Influence of aerobic fitness on the neurocognitive function of older adults

Arthur F. Kramer, Sowon Hahn, Edward McAuley

Research output: Contribution to journalArticlepeer-review


The article provides a brief review of the literature on the relationship between aerobic fitness and neurocognitive function, particularly as it relates to older adults. Cross-sectional studies provide strong support for the beneficial influence of fitness on neurocognitive function. The longitudinal or interventional literature, however, provides more equivocal support for this relationship. In discussing the literature, the authors introduce a new hypothesis, the executive control/fitness hypothesis, which suggests that selective neurocognitive benefits will be observed with improvements in aerobic fitness; that is, executive control processes that include planning, scheduling, task coordination, inhibition, and working memory will benefit from enhanced fitness. Preliminary evidence for this hypothesis is discussed.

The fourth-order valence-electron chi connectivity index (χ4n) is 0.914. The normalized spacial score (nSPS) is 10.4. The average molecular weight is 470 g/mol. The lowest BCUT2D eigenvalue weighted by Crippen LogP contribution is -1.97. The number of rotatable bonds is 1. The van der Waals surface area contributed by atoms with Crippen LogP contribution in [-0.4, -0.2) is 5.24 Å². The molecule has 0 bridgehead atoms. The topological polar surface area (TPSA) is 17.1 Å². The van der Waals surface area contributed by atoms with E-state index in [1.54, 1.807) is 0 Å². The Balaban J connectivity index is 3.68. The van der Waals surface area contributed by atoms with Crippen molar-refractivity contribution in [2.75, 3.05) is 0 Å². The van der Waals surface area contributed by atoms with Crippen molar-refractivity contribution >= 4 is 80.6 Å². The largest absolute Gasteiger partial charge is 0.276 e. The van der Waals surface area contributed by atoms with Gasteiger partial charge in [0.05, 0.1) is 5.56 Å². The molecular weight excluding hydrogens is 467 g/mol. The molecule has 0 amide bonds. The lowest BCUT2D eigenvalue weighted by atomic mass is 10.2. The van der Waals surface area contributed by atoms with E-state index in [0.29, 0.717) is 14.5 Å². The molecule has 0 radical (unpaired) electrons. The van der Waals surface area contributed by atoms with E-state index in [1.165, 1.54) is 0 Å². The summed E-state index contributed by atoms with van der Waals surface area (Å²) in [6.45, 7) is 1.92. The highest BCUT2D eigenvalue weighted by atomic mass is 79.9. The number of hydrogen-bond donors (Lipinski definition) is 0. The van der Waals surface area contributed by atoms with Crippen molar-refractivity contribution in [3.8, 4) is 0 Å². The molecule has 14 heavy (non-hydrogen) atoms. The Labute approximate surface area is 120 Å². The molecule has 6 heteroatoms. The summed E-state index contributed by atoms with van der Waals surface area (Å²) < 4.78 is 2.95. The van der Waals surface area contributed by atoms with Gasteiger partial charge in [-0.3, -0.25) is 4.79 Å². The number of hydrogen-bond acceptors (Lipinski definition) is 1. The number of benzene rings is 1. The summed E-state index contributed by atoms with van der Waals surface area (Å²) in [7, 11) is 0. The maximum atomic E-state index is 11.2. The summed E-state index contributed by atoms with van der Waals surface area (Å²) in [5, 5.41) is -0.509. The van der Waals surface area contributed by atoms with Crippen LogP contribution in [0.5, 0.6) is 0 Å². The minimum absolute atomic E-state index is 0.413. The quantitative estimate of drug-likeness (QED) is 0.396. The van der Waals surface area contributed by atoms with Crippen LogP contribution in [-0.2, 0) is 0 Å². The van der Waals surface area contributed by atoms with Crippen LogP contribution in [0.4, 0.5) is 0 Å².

Original languageEnglish (US)
Pages (from-to)379-385
Number of pages7
JournalJournal of Aging and Physical Activity
Issue number4
StatePublished - 2000


  • Aging
  • Cognition
  • Executive control processes

ASJC Scopus subject areas

  • Physical Therapy, Sports Therapy and Rehabilitation
  • Rehabilitation
  • Gerontology
  • Geriatrics and Gerontology


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